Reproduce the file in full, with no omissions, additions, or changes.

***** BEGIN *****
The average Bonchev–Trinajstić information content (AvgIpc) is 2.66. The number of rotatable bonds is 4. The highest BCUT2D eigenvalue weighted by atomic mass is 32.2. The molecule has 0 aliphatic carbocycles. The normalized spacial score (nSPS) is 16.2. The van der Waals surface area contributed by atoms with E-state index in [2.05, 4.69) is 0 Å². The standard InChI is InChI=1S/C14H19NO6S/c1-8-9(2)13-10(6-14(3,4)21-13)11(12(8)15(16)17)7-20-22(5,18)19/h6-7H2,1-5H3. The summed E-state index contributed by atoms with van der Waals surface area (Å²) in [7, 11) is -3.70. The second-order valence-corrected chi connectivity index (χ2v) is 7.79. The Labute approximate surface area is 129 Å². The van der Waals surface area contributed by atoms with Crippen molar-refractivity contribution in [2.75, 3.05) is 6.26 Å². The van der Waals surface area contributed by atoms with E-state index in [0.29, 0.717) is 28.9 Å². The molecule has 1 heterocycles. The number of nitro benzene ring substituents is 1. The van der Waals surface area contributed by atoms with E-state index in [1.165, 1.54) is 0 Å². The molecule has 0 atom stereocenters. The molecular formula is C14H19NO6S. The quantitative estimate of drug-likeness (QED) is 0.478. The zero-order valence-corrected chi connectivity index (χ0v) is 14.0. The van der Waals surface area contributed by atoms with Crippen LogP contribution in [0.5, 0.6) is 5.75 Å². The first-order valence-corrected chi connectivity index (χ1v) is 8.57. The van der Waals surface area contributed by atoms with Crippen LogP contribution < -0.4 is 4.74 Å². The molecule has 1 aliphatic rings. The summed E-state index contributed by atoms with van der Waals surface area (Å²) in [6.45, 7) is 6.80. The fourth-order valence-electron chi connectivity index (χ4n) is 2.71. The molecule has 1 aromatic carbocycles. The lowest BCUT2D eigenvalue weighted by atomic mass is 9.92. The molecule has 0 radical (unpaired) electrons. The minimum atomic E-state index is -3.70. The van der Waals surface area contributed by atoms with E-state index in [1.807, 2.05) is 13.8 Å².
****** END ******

The average Bonchev–Trinajstić information content (AvgIpc) is 2.66. The number of rotatable bonds is 4. The highest BCUT2D eigenvalue weighted by atomic mass is 32.2. The molecule has 0 aliphatic carbocycles. The normalized spacial score (nSPS) is 16.2. The van der Waals surface area contributed by atoms with E-state index in [2.05, 4.69) is 0 Å². The standard InChI is InChI=1S/C14H19NO6S/c1-8-9(2)13-10(6-14(3,4)21-13)11(12(8)15(16)17)7-20-22(5,18)19/h6-7H2,1-5H3. The summed E-state index contributed by atoms with van der Waals surface area (Å²) in [7, 11) is -3.70. The second-order valence-corrected chi connectivity index (χ2v) is 7.79. The Labute approximate surface area is 129 Å². The van der Waals surface area contributed by atoms with Crippen molar-refractivity contribution in [2.75, 3.05) is 6.26 Å². The van der Waals surface area contributed by atoms with E-state index in [0.29, 0.717) is 28.9 Å². The molecule has 1 heterocycles. The number of nitro benzene ring substituents is 1. The van der Waals surface area contributed by atoms with E-state index in [1.165, 1.54) is 0 Å². The molecule has 0 atom stereocenters. The molecular formula is C14H19NO6S. The quantitative estimate of drug-likeness (QED) is 0.478. The zero-order valence-corrected chi connectivity index (χ0v) is 14.0. The van der Waals surface area contributed by atoms with Crippen LogP contribution in [0.5, 0.6) is 5.75 Å². The first-order valence-corrected chi connectivity index (χ1v) is 8.57. The van der Waals surface area contributed by atoms with Crippen LogP contribution < -0.4 is 4.74 Å². The molecule has 1 aliphatic rings. The summed E-state index contributed by atoms with van der Waals surface area (Å²) in [6.45, 7) is 6.80. The fourth-order valence-electron chi connectivity index (χ4n) is 2.71. The molecule has 1 aromatic carbocycles. The lowest BCUT2D eigenvalue weighted by atomic mass is 9.92. The molecule has 0 radical (unpaired) electrons. The minimum atomic E-state index is -3.70. The van der Waals surface area contributed by atoms with E-state index in [1.807, 2.05) is 13.8 Å².